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News: Estimating the size of fish stocks proves quite difficult

NOAA scientist says federal fish counts suffer from ‘perception issue’

Ledyard King, USATODAY

WASHINGTON, January 22, 2016

It’s not easy counting fish. Just ask the people who have to do it.

The National Oceanic and Atmospheric Administration’s fisheries division is responsible for estimating the health and size of dozens of fish stocks in U.S. waters, measurements that help eight regional councils determine which fish commercial and recreational anglers are allowed to catch.

The accuracy of NOAA’s counts is at the heart of a national debate over whether to loosen current catch limits.

NOAA defends the data, obtained through a combination of sampling methods and statistical models. But recreational fishermen and their backers on Capitol Hill, who want to loosen the catch limits, claim they’re based on “flawed science.”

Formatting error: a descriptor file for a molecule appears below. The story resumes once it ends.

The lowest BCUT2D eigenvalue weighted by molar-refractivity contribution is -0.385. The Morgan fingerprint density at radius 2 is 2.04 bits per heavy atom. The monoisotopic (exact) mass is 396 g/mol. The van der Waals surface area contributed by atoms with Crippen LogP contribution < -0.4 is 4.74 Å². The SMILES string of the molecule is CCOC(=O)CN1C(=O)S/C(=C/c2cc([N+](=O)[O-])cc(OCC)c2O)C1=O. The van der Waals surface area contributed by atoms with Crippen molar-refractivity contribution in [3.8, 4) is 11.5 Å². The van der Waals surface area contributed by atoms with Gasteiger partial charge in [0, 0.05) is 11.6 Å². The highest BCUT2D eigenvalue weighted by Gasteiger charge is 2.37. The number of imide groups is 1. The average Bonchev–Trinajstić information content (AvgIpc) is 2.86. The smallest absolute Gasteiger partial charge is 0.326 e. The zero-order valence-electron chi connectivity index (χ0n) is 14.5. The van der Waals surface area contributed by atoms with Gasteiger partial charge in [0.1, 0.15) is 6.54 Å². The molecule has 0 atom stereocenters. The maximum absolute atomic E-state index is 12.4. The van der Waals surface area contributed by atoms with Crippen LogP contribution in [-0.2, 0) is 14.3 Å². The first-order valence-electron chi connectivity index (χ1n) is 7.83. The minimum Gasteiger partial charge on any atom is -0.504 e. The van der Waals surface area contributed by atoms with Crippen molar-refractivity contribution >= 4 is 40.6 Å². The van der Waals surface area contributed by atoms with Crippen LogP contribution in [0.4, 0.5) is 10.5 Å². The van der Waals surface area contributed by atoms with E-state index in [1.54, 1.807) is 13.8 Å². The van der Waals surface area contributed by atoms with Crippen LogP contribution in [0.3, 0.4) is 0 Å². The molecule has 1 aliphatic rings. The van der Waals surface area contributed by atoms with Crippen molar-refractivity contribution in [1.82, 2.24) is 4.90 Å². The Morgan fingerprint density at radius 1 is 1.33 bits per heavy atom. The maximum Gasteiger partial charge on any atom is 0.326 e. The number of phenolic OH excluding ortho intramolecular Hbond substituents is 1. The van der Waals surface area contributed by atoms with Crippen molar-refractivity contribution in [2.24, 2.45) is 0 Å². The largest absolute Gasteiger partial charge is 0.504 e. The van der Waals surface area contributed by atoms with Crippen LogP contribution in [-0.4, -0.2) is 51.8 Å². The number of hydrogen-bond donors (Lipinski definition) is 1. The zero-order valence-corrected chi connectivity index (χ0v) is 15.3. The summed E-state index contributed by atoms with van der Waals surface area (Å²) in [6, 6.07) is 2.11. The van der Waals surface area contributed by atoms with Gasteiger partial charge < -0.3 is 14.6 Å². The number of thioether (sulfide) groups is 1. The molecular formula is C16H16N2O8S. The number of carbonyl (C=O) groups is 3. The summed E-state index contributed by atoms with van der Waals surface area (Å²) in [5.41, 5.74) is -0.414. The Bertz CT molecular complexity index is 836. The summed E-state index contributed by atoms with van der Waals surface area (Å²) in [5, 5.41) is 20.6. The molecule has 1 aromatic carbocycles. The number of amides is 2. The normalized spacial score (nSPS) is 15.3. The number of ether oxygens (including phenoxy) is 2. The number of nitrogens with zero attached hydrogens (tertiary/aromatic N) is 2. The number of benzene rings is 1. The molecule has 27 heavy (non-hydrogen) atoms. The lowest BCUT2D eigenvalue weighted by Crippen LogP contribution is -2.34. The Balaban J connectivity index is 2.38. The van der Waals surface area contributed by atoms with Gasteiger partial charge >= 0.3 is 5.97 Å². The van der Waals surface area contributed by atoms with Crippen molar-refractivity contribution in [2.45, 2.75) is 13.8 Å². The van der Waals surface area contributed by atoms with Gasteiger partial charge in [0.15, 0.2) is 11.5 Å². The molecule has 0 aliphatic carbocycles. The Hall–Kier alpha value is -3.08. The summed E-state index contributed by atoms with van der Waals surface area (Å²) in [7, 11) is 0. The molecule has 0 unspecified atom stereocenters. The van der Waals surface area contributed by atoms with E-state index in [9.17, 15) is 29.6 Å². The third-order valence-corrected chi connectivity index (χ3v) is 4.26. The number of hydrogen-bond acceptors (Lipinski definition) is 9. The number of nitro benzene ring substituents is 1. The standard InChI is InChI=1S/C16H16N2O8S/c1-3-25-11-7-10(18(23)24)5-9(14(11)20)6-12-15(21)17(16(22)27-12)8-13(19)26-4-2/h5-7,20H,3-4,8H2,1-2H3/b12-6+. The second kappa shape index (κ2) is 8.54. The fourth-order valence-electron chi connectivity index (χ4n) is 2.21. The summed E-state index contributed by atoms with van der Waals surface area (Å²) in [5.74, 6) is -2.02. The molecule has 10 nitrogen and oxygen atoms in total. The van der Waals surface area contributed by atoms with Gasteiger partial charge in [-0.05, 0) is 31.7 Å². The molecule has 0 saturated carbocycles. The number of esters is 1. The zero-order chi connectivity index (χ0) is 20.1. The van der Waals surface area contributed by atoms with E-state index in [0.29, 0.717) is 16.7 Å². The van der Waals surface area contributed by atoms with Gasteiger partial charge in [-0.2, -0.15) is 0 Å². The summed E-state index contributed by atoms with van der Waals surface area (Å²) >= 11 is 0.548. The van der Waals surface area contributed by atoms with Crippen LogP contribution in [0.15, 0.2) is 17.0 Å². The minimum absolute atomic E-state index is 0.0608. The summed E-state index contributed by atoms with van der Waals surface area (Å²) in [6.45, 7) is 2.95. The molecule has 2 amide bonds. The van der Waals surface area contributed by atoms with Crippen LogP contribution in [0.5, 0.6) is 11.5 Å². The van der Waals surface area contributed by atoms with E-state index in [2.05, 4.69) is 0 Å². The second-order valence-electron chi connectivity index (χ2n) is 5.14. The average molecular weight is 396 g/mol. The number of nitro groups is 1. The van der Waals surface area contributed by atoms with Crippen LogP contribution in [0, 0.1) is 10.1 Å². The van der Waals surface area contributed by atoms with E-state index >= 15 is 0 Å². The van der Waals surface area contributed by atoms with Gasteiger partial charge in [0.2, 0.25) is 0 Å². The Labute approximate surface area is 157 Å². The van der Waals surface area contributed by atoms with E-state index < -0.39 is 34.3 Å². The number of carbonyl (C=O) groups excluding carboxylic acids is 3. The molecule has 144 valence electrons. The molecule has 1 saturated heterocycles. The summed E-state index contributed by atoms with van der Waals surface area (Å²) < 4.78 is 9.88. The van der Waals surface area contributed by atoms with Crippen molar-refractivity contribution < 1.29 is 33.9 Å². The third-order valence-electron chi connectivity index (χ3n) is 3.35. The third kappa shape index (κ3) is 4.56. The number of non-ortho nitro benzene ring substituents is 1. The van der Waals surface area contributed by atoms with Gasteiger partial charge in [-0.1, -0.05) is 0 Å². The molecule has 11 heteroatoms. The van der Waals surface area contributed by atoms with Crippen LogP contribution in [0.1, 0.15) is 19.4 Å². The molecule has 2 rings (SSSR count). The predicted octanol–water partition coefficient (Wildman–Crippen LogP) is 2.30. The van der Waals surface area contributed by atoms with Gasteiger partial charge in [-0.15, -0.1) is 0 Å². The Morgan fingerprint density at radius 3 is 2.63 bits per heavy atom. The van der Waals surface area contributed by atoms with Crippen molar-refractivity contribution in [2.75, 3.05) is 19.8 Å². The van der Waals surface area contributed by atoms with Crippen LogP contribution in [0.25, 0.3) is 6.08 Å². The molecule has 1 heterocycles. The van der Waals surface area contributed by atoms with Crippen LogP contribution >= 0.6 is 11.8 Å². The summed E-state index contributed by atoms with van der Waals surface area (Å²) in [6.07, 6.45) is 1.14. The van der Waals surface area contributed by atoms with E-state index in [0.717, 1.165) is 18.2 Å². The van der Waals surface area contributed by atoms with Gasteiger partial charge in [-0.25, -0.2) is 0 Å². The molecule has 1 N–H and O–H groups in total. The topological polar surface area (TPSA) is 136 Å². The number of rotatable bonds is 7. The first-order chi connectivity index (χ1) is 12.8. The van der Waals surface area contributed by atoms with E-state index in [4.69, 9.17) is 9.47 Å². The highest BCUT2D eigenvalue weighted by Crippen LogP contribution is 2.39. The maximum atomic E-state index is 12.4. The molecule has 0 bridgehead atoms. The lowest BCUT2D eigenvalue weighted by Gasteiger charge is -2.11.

The debate comes as Congress considers reauthorization of the Magnuson-Stevens Fishery Conservation and Management Act, the law that governs management of federal fisheries.

Richard Merrick, NOAA’s chief fisheries scientist, believes the fish counts are “statistically robust” but acknowledges NOAA could do a better job explaining how it conducts the counts and building trust among stakeholders.

Merrick recently talked with USA TODAY about why NOAA’s counts are under attack and options for improving them.

Question: Some stakeholders, particularly the recreational fishing industry, don’t think you’re counting correctly.

Answer: “There’s a perception issue. From the science side, we’re sort of naive. We think, yeah, (the science) should establish that (the counts are) really good. But clearly if you listen to what’s happening in the Gulf, and listen to recreational fishermen, it sounds like there’s a problem. And if you listen to our congressional delegations, there’s a problem.

NOTE: Featured Image credit NOAA.

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